And yet that is what we witnessed in the Scottish Parliament yesterday when Labour supported an SNP budget that contained new money to offset the effects of the hated “bedroom tax”.
In addition there was agreement that both parties will work at local authority level to ensure no social housing tenant will face eviction as a result of a tax which has become, for many people, a 21st century poll tax.
This newspaper long ago put on record its opposition to the bedroom tax – a Dickensian imposition on private life that dictated to families the sleeping arrangements of their children, and was a particularly cruel blow for households where one or more member was disabled or infirm. That this has now been neutered is a cause for celebration.
Inevitably there were those in both parties last night trying to claim sole credit, accusing the other of a “u-turn” that finally made agreement possible.
We should draw a veil over such claims. This, instead, is a moment for all to savour. It is also, if we may venture a tentative hope, a sign of how Scottish politics is capable of operating when Labour and the SNP are not locked in a perpetual death grip with their hands tightly around each other’s throats.
The SNP’s agreement to this plan is a significant move in the context of the referendum. Only a few months ago the Yes campaign was arguing that the only way to protect Scotland from the tax was to vote Yes.
This has subsequently been shown not to be the case. Holyrood has now ameliorated the effects of the tax. Additionally, Westminster government sources have indicated that power over housing benefit could be devolved to Scotland in the event of a No vote in September.
The SNP will still be able to argue that a policy such as the bedroom tax would be highly unlikely in an independent Scotland. But yesterday’s actions may have diminished the use of the tax as a political weapon in the referendum.
Labour’s guns have also been somewhat spiked. No longer can they claim Scotland is “on pause” while the SNP government concentrates on constitutional issues.
So, honours even. But can we expect more of the same? In Germany, Angela Merkel last year formed a grand coalition with the social democrats, her traditional rivals. It has a produced an impressive government of national unity.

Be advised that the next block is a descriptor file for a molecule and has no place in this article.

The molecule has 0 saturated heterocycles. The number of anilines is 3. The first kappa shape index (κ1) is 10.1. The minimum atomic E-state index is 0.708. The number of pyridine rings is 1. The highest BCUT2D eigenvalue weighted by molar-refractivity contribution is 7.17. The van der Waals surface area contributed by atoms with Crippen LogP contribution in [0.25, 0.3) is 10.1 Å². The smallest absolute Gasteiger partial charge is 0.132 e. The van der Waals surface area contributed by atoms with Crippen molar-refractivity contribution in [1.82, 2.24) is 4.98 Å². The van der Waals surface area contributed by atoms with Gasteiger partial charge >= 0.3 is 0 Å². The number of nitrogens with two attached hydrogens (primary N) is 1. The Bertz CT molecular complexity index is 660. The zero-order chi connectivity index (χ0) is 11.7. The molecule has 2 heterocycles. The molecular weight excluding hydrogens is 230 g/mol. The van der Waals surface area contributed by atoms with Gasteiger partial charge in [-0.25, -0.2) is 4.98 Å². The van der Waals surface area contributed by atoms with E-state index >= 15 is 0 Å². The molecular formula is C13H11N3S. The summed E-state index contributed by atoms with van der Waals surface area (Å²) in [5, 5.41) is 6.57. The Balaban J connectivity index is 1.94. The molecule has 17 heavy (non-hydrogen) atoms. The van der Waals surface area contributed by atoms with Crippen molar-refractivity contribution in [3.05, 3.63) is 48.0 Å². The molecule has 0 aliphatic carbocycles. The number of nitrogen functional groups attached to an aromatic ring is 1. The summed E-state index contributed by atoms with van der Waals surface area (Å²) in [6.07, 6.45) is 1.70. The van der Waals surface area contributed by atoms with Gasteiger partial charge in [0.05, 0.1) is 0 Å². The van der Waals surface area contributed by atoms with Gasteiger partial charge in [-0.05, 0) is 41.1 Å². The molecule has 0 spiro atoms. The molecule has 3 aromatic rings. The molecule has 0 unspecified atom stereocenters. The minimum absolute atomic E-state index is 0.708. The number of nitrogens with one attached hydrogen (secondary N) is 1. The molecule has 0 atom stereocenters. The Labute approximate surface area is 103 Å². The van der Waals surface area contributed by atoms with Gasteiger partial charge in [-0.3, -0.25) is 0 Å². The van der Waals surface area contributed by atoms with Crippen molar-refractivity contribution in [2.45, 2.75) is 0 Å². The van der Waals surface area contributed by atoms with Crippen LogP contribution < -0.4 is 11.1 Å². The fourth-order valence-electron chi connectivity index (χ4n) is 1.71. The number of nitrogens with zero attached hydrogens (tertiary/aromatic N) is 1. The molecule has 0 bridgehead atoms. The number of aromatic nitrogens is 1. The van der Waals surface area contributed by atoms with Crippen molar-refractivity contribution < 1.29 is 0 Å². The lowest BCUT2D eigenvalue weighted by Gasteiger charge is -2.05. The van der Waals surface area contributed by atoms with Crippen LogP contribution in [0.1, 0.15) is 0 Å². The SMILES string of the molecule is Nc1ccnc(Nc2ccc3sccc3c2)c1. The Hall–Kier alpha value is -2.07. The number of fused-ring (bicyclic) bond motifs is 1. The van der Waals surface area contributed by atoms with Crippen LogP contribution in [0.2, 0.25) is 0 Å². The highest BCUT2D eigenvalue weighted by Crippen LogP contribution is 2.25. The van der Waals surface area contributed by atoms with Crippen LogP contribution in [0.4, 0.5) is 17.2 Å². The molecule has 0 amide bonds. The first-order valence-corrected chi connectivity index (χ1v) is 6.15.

Is it possible to envisage such an outcome in Scotland, with the best minds of both SNP and Labour working together in the national interest? Perhaps, in the current climate, that is rather too much to ask. But it is a beguiling thought.
UN report puts Pope in hot seat
ACCUSATIONS do not come much more damning than the United Nations’ new report into the Vatican’s handling of the Catholic Church’s child sex abuse scandals.
According to a UN human rights committee, senior Vatican officials “systematically” created a climate within the church that allowed priests to rape and molest tens of thousands of children with impunity.
The report challenges the Vatican to undertake a radical culture change to ensure any clergy suspected of abuse do not escape justice, and to act to prevent further cover-ups. And it demands changes to canon law to allow abortion in specific circumstances; and to allow Catholic schools to teach about contraception, to help the fight against HIV and Aids.
The Vatican is used to criticism, but not on this scale and from such an authoritative quarter. As such, the UN report represents perhaps the greatest challenge to the still-nascent papacy of Pope Francis.
This pope has been a revelation. His liberal attitude has shocked conservative clergy and laity who had become used to the Vatican taking a firmly orthodox view on doctrinal matters. Francis’s insistence on a “church for the poor” and his declaration that the Vatican needed to put less emphasis on a proscriptive view of sex and sexuality have shocked – or delighted – those on differing wings of the church.
But Francis has so far not been called upon to wrestle with the legal and institutional vested interests of the Vatican establishment, at whom this report is primarily aimed.
This challenge – and not his warm words, big smiles and humility – may be how Francis is ultimately judged.